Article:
- Jean was always taking things that weren’t hers. Her attitude was that she needed it. Once she took stockings that Christine had bought. When Christine tried to get them back, Jean ran downstairs and locked herself in the laundry room, taunting Christine. Christine went to dad’s bench and got a screwdriver and popped off the hinges to get the stockings back. Jean was livid and shocked.
- Jean would borrow my things and use them. I begged her to just ask and I would lend the things to her. I even have dreams about this when I am frustrated.
- Jean worked for a time as a waitress at IHOP, and she also worked during the summers at a nursing home.
- Jean always wanted to be a nurse and was able to fulfill her dream, contrary to what the school counselors believed.
- Jean argued often with dad. She was always determined to get the last word. Her relationship with dad was always difficult for the both of them, but I know she loved dad very much and admired his character and determination.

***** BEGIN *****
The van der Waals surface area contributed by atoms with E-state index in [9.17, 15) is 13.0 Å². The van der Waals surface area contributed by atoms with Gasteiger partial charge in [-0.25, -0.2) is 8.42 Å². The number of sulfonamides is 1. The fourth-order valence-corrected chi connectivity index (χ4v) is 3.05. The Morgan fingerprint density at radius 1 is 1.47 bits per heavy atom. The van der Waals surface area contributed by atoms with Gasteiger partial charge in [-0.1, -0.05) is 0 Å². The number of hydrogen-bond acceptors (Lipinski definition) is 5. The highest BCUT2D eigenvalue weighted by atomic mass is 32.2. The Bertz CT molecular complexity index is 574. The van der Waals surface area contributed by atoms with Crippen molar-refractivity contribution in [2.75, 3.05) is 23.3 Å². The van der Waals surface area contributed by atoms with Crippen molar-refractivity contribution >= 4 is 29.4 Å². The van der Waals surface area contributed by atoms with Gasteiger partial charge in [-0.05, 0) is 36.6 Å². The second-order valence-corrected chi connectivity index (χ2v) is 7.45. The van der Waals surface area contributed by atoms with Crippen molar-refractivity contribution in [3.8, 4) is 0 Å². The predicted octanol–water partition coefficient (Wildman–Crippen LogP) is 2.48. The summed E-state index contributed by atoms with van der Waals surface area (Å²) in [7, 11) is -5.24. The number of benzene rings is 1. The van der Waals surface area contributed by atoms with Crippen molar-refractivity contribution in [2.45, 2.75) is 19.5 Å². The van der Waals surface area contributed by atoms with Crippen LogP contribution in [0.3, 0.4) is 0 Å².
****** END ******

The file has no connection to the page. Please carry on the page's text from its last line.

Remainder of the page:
- Once when Jean and Christine were sharing a room, because dad said that they needed to learn to get along, Christine would make snoring noises while they were trying to go to sleep. Jean began to fuss and yell at her, but she was the one corrected because all dad could hear was Jeannie.
- After numerous back surgeries Jean could no longer work as a nurse. She eventually started a jewelry business and did sell some items. She did nice work which didn’t surprise me as she was always good with her hands.
- At dad’s graduation party all of the Pittsburgh relatives came to celebrate dad’s graduation from college. We had a cook-out. While we were cleaning up, Aunt Sadie said to Jeannie: “I have to congratulate you Jeannie. You can look busy but not do a thing.” Jean was good at that.
- Jean had a collie, Baron I think, when she lived with mom and dad after college. The dog dug out dad’s bushes and barked all night. Jean and dad argued all the time about the dog. Jean met a man Steve and moved in with him. They got married but it ended after about a year, as Steve lied to her about his financial situation, having lots of debts from gambling in Las Vegas and was abusive. He was a jerk. And he hit her. Eventually Jeannie got an annulment from the Church as she always wanted to marry again, but she never did.